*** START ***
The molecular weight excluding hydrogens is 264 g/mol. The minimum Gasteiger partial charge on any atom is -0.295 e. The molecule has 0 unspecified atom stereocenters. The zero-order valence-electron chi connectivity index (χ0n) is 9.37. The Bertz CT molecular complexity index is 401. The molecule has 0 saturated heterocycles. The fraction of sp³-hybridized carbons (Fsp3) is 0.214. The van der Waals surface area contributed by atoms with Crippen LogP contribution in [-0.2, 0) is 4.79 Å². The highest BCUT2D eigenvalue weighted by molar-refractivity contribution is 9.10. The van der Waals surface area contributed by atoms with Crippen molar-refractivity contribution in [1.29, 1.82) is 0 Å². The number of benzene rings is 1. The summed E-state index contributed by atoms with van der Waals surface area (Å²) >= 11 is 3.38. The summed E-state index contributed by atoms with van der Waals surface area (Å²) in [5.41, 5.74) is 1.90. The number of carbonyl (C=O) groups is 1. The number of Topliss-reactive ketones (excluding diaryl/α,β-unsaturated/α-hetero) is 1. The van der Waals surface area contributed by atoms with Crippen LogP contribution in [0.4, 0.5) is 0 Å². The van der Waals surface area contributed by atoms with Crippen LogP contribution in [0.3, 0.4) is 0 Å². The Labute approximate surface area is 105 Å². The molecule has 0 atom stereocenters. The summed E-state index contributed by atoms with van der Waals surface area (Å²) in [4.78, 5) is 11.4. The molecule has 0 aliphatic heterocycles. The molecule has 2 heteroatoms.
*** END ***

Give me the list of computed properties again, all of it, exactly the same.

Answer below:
The molecular weight excluding hydrogens is 264 g/mol. The minimum Gasteiger partial charge on any atom is -0.295 e. The molecule has 0 unspecified atom stereocenters. The zero-order valence-electron chi connectivity index (χ0n) is 9.37. The Bertz CT molecular complexity index is 401. The molecule has 0 saturated heterocycles. The fraction of sp³-hybridized carbons (Fsp3) is 0.214. The van der Waals surface area contributed by atoms with Crippen LogP contribution in [-0.2, 0) is 4.79 Å². The highest BCUT2D eigenvalue weighted by molar-refractivity contribution is 9.10. The van der Waals surface area contributed by atoms with Crippen molar-refractivity contribution in [1.29, 1.82) is 0 Å². The number of benzene rings is 1. The summed E-state index contributed by atoms with van der Waals surface area (Å²) >= 11 is 3.38. The summed E-state index contributed by atoms with van der Waals surface area (Å²) in [5.41, 5.74) is 1.90. The number of carbonyl (C=O) groups is 1. The number of Topliss-reactive ketones (excluding diaryl/α,β-unsaturated/α-hetero) is 1. The van der Waals surface area contributed by atoms with Crippen LogP contribution in [0.4, 0.5) is 0 Å². The van der Waals surface area contributed by atoms with Crippen LogP contribution in [0.3, 0.4) is 0 Å². The Labute approximate surface area is 105 Å². The molecule has 0 atom stereocenters. The summed E-state index contributed by atoms with van der Waals surface area (Å²) in [4.78, 5) is 11.4. The molecule has 0 aliphatic heterocycles. The molecule has 2 heteroatoms.